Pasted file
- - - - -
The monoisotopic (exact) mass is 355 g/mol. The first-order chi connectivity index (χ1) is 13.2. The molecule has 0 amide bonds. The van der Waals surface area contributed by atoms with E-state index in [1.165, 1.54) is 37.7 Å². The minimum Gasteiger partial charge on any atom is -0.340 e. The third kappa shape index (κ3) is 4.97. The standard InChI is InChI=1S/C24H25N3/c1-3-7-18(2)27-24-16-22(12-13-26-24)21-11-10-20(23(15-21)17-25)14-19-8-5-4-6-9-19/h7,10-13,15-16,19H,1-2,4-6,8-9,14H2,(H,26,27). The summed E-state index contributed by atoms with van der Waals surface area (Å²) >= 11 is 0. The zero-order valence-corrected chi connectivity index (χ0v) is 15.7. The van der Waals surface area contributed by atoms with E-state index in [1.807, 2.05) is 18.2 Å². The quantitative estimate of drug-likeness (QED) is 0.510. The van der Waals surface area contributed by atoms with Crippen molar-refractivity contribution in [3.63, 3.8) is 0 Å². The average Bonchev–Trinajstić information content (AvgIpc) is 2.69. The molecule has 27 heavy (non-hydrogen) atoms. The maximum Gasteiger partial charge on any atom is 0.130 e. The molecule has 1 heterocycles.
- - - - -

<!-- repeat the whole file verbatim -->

The monoisotopic (exact) mass is 355 g/mol. The first-order chi connectivity index (χ1) is 13.2. The molecule has 0 amide bonds. The van der Waals surface area contributed by atoms with E-state index in [1.165, 1.54) is 37.7 Å². The minimum Gasteiger partial charge on any atom is -0.340 e. The third kappa shape index (κ3) is 4.97. The standard InChI is InChI=1S/C24H25N3/c1-3-7-18(2)27-24-16-22(12-13-26-24)21-11-10-20(23(15-21)17-25)14-19-8-5-4-6-9-19/h7,10-13,15-16,19H,1-2,4-6,8-9,14H2,(H,26,27). The summed E-state index contributed by atoms with van der Waals surface area (Å²) >= 11 is 0. The zero-order valence-corrected chi connectivity index (χ0v) is 15.7. The van der Waals surface area contributed by atoms with E-state index in [1.807, 2.05) is 18.2 Å². The quantitative estimate of drug-likeness (QED) is 0.510. The van der Waals surface area contributed by atoms with Crippen molar-refractivity contribution in [3.63, 3.8) is 0 Å². The average Bonchev–Trinajstić information content (AvgIpc) is 2.69. The molecule has 27 heavy (non-hydrogen) atoms. The maximum Gasteiger partial charge on any atom is 0.130 e. The molecule has 1 heterocycles.